There was a good deal of interest in the the work being carried out on the Common at the WCLC Open day, held on October 20th in the village hall. About a dozen people had questions and comments; all very positive. I was particularly interested in people's views on the question of whether or not livestock could be introduced onto the Common as a means of controlling the growth of scrub and grasses - this would be Natural England's preferred method, and the most environmentally friendly, but not the cheapest.
Manual methods such as spraying, cutting and uprooting are failing at the moment to reduce the silver birch seedlings to an acceptable level: as natural browsers, sheep or ponies may be more effective. Sheep helped form the landscape that we are trying to recreate today. On the other hand, our agreement with Natural England still has 5 years to run and we can achieve a lot by using a combination of manual, chemical and mechanical methods.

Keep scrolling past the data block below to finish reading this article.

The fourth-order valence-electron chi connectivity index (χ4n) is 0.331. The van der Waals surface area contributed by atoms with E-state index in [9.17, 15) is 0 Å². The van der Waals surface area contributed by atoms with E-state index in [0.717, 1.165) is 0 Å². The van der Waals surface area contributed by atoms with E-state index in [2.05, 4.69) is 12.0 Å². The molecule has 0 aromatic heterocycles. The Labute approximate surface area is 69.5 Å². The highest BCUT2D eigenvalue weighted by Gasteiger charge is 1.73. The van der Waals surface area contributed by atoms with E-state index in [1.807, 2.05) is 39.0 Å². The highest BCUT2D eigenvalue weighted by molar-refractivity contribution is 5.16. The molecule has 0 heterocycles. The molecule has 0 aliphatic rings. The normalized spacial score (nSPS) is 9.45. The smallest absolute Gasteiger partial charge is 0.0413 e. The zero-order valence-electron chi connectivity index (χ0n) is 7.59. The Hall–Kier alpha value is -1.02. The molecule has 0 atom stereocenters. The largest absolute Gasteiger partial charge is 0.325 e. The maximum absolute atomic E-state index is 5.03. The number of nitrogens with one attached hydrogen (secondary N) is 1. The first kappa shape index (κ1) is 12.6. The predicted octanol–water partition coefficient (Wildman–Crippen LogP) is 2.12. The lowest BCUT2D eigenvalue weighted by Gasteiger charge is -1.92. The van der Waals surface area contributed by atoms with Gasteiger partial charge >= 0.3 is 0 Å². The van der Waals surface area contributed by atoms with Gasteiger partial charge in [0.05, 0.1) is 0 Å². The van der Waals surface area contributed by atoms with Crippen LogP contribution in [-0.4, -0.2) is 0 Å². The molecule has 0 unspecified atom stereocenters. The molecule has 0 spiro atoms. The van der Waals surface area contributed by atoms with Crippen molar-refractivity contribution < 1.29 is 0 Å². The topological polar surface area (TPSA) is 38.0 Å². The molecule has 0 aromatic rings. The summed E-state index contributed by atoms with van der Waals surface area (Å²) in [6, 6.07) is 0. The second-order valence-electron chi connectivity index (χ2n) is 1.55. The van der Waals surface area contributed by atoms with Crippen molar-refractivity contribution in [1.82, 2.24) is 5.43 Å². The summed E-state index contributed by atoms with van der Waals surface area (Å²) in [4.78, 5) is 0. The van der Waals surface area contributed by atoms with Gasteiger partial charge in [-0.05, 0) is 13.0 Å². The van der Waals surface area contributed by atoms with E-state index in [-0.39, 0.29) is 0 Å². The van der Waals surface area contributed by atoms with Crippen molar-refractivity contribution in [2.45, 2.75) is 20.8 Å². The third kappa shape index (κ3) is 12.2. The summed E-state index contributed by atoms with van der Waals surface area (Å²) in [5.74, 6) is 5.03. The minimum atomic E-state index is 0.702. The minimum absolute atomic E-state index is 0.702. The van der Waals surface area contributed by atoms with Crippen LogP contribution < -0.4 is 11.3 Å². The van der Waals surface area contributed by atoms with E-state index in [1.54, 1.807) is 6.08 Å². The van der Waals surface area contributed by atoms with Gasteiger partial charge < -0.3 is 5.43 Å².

Any livestock would have to be properly fenced in to prevent straying but gates would be sited at every entry-point so we would all still be able to walk it as we do now. It would be like Dunwich Forest. However, the Scheme under which the Charity operates forbids permanent fencing.
The whole point of setting up the Charity, 110 years ago was to protect the Common from ever being fenced in, so that it would always belong to the Villagers and always be accessible to them. They had rights to 'harvest' the Common, graze their geese etc.